Another kitchen hazard area is the pantry. Food cupboards harbor spills that can easily attract insects or rodents. They also often contain outdated products that ought to be tossed out so they’re not inadvertently served to friends or family. Making a practice of periodically removing all items from your pantry, cleaning and sorting as you go, reduces the likelihood of attracting unwanted visitors or poisoning the ones you asked in for lunch.

stainless steel refrigerator beside white kitchen cabinet
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The Refrigerator

Along similar lines, the refrigerator typically needs attention from time to time. Regularly get rid of anything that isn’t fresh. Any foul odor deserves your immediate attention. Every so often, wipe down the inside. Walls, shelves, the racks inside the door, as well as drawers, all need to be cleaned. Food spills, crumbs, and drips typically occur over time and won’t go away on their own.

Light Fixtures and Lampshades

Other areas of the house also need a little extra sprucing up on occasion. Light fixtures and lampshades often accumulate dust or cobwebs that we don’t notice. Dust lampshades gently with a clean paintbrush, a hair dryer, a microfiber dusting wand, or a clean, damp cloth. Alternatively, vacuum lampshades with your dusting tool attachment (use low suction). Light fixtures may be easily dusted with a dusting wand.

Glass shades that are cloudy from dust or dirt can be hand-washed with a little dish detergent in warm water. Glass prisms or shades that aren’t easily removed can be cleaned with a 50/50 mix of rubbing alcohol and water applied with a soft cloth and then buffed dry with a second, dry cloth.

Sofa Cushions

Couch and chair cushions often harbor objects, crumbs, dirt, and pet hair. Periodically vacuuming this space easily remedies this situation. It sometimes pays off, too, if there are loose coins among the paraphernalia.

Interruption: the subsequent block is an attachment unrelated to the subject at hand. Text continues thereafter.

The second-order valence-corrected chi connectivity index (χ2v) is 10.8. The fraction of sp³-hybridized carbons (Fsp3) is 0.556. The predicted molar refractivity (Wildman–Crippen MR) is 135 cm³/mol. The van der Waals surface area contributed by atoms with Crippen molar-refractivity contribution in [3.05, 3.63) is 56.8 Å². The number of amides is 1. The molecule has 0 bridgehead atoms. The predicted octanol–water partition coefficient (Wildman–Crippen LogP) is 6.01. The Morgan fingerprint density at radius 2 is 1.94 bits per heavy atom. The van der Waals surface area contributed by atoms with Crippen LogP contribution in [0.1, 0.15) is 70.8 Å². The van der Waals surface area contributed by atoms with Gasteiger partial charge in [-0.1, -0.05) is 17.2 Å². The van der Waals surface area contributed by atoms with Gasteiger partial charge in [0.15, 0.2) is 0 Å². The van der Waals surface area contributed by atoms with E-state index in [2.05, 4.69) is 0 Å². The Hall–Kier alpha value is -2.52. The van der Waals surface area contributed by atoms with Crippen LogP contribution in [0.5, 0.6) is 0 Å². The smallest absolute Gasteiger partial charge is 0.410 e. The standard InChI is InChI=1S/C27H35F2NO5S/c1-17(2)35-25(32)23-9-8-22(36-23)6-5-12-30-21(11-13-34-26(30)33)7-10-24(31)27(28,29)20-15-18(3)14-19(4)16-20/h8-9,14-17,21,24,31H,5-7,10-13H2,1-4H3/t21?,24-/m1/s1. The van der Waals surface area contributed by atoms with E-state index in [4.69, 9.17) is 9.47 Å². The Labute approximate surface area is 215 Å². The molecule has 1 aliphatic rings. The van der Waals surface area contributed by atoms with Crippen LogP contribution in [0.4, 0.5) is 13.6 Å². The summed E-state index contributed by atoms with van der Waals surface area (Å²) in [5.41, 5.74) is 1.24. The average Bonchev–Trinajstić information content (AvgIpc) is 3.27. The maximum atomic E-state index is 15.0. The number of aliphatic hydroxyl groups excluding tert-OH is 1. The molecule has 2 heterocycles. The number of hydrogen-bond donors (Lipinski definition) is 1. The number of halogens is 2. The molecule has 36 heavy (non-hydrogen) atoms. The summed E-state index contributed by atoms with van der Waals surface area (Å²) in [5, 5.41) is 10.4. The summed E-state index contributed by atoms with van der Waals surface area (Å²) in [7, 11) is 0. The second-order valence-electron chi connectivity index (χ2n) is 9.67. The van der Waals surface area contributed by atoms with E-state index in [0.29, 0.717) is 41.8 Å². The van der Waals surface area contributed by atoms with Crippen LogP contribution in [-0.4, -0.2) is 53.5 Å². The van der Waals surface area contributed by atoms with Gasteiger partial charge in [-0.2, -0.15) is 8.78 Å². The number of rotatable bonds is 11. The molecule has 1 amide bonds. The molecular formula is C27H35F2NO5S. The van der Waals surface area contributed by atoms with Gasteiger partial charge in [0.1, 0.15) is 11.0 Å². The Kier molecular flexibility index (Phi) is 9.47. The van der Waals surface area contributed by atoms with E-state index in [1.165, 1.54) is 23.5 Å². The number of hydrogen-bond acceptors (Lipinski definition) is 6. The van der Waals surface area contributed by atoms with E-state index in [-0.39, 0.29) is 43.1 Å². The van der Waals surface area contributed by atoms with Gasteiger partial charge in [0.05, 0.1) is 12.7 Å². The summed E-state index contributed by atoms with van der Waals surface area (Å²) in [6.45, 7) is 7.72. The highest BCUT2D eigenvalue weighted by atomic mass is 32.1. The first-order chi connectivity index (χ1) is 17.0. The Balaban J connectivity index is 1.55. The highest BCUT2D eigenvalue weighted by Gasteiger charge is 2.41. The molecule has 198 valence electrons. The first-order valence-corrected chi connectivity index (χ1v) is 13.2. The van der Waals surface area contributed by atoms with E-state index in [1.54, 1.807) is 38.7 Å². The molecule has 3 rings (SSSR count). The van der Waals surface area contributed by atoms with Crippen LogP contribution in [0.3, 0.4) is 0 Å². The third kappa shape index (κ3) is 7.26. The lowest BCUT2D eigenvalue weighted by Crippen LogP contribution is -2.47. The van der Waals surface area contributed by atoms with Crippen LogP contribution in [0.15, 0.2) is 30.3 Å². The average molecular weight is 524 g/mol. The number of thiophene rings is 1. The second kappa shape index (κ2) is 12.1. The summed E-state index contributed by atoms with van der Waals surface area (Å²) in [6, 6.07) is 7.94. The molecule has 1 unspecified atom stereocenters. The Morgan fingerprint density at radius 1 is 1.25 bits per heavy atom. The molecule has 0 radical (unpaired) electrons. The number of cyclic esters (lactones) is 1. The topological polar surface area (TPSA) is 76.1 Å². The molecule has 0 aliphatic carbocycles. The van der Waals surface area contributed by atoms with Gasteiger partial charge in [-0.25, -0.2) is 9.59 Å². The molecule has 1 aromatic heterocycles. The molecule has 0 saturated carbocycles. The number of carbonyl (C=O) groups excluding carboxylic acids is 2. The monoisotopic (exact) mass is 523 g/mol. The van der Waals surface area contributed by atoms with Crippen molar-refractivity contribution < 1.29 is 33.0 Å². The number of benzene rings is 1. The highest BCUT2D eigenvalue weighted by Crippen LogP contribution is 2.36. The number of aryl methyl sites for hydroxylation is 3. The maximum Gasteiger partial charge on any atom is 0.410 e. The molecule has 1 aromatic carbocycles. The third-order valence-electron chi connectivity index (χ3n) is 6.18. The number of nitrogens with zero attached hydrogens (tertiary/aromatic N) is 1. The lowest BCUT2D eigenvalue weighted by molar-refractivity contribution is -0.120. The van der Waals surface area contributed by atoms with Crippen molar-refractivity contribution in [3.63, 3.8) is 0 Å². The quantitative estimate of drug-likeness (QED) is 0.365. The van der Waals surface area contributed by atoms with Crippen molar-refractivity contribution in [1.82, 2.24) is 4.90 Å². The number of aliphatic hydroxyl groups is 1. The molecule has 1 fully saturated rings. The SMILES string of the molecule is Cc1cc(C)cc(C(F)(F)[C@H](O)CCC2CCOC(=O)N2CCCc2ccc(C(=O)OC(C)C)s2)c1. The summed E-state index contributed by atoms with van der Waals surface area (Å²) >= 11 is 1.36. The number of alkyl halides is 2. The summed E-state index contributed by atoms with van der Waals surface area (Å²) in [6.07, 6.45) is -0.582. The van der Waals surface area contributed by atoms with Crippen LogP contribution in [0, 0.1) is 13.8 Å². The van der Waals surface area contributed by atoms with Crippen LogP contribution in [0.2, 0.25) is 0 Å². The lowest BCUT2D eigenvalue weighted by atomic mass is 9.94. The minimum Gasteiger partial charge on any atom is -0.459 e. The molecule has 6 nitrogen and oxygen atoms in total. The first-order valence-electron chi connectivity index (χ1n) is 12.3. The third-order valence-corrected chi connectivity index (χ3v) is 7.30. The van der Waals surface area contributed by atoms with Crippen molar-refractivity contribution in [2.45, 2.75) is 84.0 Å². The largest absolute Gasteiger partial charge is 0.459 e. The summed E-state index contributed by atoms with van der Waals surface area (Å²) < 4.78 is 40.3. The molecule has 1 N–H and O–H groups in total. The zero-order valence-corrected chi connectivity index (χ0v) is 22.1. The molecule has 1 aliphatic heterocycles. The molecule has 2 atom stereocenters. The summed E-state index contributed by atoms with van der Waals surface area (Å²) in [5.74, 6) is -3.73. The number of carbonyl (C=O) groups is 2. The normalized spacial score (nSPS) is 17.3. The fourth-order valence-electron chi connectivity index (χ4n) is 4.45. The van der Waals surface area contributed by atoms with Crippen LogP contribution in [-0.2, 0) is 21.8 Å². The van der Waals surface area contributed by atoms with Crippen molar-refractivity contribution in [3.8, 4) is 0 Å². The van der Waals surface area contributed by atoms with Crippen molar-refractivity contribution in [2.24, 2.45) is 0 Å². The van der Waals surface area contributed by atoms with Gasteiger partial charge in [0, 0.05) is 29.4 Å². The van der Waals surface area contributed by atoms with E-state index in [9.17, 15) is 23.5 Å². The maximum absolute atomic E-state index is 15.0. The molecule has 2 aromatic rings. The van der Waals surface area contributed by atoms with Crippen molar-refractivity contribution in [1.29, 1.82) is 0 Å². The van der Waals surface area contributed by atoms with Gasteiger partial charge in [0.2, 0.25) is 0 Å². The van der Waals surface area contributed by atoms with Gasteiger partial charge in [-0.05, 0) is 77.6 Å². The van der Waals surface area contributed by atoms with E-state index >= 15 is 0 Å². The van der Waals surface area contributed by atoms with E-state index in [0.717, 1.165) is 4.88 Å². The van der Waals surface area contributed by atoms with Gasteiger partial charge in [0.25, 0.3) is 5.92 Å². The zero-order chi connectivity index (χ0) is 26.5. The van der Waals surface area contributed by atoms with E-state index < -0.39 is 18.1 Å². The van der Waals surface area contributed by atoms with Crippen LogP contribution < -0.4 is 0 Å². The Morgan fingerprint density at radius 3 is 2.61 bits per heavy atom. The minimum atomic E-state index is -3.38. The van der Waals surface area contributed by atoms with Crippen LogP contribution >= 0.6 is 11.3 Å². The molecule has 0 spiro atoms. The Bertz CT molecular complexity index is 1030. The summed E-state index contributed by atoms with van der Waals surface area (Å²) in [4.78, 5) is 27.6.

Fingerprints on Walls

Fingerprints and smudges on walls, switch plates, door frames, and handrails often go unnoticed. Whatever doesn’t come clean with a damp cloth or sponge will easily be removed with an eraser-type sponge. Don’t scrub too hard or you’ll remove your paint along with the dirt.

Ceiling Fans

Ceiling fans are the number one dust draws in your home, and are quite commonly overlooked on cleaning day. Dusting ceiling fan blades on a regular basis is an excellent way to remove dust from your environment. Use these dust traps to your advantage.

These are just a few of the many jobs that should be done from time to time in order to keep your home at its best. More ideas can be found in my post Cobweb Patrol: What Are You Missing When You Clean Your Home?

Hone your eye for detail by paying attention to things like dusty blinds and fingerprints on windows. Whatever house cleaning routine you generally adhere to, there’s always more stuff that needs attention. A little extra time spent here and there ensures that your home stays in great shape everywhere.

Want more organizing and house cleaning tips and ideas? Check out my author page. My books include De-Clutter and Organize Your Home in 7 Simple Steps, Clean Like A Pro: Tips and Techniques for Cleaning Your Home Like a Seasoned Professional, and How to Become a Cleaning Pro: the Ultimate Guide to Starting and Operating Your Own House Cleaning Service.